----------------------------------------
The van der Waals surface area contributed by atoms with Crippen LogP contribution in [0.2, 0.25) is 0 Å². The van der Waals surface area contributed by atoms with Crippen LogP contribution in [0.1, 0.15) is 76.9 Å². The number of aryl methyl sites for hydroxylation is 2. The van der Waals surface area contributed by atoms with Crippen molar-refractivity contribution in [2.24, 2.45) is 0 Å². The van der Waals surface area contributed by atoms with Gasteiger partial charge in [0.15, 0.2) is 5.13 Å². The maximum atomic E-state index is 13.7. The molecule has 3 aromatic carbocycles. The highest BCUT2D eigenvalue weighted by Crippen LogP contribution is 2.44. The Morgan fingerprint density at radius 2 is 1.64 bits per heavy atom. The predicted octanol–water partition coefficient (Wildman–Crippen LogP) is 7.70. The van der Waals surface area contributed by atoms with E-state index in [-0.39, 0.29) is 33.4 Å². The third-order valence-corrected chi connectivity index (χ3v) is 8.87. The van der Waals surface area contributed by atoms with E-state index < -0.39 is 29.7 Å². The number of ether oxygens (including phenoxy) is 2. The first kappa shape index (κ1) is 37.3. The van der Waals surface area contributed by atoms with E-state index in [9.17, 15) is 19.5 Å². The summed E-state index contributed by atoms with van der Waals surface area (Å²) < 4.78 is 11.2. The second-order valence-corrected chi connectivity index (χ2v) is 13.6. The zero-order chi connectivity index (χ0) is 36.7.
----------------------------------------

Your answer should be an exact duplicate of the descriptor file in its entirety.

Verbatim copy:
The van der Waals surface area contributed by atoms with Crippen LogP contribution in [0.2, 0.25) is 0 Å². The van der Waals surface area contributed by atoms with Crippen LogP contribution in [0.1, 0.15) is 76.9 Å². The number of aryl methyl sites for hydroxylation is 2. The van der Waals surface area contributed by atoms with Crippen molar-refractivity contribution in [2.24, 2.45) is 0 Å². The van der Waals surface area contributed by atoms with Gasteiger partial charge in [0.15, 0.2) is 5.13 Å². The maximum atomic E-state index is 13.7. The molecule has 3 aromatic carbocycles. The highest BCUT2D eigenvalue weighted by Crippen LogP contribution is 2.44. The Morgan fingerprint density at radius 2 is 1.64 bits per heavy atom. The predicted octanol–water partition coefficient (Wildman–Crippen LogP) is 7.70. The van der Waals surface area contributed by atoms with E-state index in [-0.39, 0.29) is 33.4 Å². The third-order valence-corrected chi connectivity index (χ3v) is 8.87. The van der Waals surface area contributed by atoms with E-state index < -0.39 is 29.7 Å². The number of ether oxygens (including phenoxy) is 2. The first kappa shape index (κ1) is 37.3. The van der Waals surface area contributed by atoms with E-state index in [9.17, 15) is 19.5 Å². The summed E-state index contributed by atoms with van der Waals surface area (Å²) < 4.78 is 11.2. The second-order valence-corrected chi connectivity index (χ2v) is 13.6. The zero-order chi connectivity index (χ0) is 36.7.